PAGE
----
Control over television is conducted by a well-coordinated team of loyal TV managers and their informal supervisors in the Kremlin. Their collaboration is not about the Kremlin dictating the agenda and forcing TV professional to boost this and downplay that. Highly professional, talented and sophisticated top managers of national channels are willing partners in the effort to create a picture of Russia that suits the interests of the top decision-makers in the Kremlin. They know how to censor their channels no less than their Kremlin minders do. Television reporters, too, have learned the rules of loyal coverage. These days it is inconceivable for somebody to break the unspoken limits. It is fairly common, however, for TV reporters to censor themselves even before - and sometimes more strictly - than their managers would.
The consequences are stark indeed, she writes, implying that the Kremlin can do as it likes with impunity:
In the most striking, but not unique example of blatant control over television, in the fall of 2004 the Kremlin radically limited the coverage of Beslan tragedy in which over 330 people, most of them children were killed in a monstrous terrorist attack in a school in Northern Ossetia. After the security operation was over, television coverage was under tight lid: there was no footage of survivors or victims’ relatives, no interviews with independent terrorism experts, no public discussions on any of the national channels. The president and his government didn’t face any political consequences of the tragedy, even in spite of significant and solid evidence that the horrible number of deaths resulted from incompetent, and ill-organized security operation whose commanders were concerned about avoiding responsibility, rather than rescuing hostages’ lives. But this evidence did not surface on television screens.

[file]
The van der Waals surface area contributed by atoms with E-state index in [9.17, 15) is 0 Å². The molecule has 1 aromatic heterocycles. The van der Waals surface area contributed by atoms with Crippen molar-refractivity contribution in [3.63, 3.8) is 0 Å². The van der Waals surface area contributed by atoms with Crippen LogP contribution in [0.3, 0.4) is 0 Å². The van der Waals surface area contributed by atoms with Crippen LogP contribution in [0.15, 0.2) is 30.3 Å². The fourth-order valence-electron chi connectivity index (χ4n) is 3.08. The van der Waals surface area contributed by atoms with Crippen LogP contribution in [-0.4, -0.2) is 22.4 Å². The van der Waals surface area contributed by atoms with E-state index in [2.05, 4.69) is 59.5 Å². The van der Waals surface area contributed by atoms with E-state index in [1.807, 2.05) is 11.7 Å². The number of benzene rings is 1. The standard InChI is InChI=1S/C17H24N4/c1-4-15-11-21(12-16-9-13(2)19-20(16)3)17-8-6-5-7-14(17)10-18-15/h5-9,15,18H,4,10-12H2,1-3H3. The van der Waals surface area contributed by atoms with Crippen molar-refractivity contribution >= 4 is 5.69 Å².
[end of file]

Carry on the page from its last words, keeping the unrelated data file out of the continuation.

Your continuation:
While there are still voices of objective analysis in print media, they have become largely meaningless. Kommersant, for instance, the leading light, has a circulation of just 100,000 (compare that to the New York Times‘ print run of over 1 million) and it was just purchased by a Kremlin-friendly oligarch.
The mere fact that television bombards viewers with negative images of Georgians could be expected to whip up a dangerous fervor against them; when television s widely associated with the government’s official imprimatur, even more so. Thus, it was hardly surprising when the Guardian reported soon after the feeding frenzy began that “a Georgian arm-wrestling champion was reported murdered in Moscow in an attack which his family said was carried out by nationalist skinheads as a result of the conflict.” In another fatality, one of the hundreds of deportees died from an asthma attack at a Moscow airport while waiting to be deported from Russia. The Georgian embassy said that Tengiz Togonidze, 58, was denied medical attention during five days of detention despite his requests to see a doctor, according to Turkish Weekly.
Merely by reporting unquestioningly on what the Kremlin is doing without mentioning its critics, Russian TV can mount a massive propaganda campaign. Thus, for instance, as Newsweek International reported:
Recently President Putin called for ethnic Russians to be given a fixed quota of places in the country’s open-air produce markets—traditionally controlled by immigrants from the Caucasus—in order to “protect the interests of the native Russian population.” That truculent rhetoric has not gone unnoticed. The president’s tone has given a “clear sign to bureaucrats and security services,” says Svetlana Ganushkina, head of the NGO Civil Assistance. “Putin’s words inspire nationalist movements growing across Russia.”
Or as Lipman states:
In the days that followed the arrests [of the Russians in Georgia], Russian officials sought to outdo one another in anti-Georgian rhetoric. Georgians were declared the most criminal of all ethnic minorities in Russia. A broad range of officials and loyalists demanded that they be barred from entering Russia and that migrant workers be forbidden to send home remittances. President Vladimir Putin remarked that “migration flows should be regulated so that… our citizens would not be disadvantaged in various sectors of the economy.” The speaker of the lower house proclaimed that “indigenous residents should be assured of advantages in trading activity at marketplaces.”
If the Kremlin can achieve unquestioning coverage of this sort of thing today, what will it be able to do tomorrow? Suppose it started building a new gulag archipelago: Would television report it? Would it report, much less criticize, mass arrests to fill the new gulags?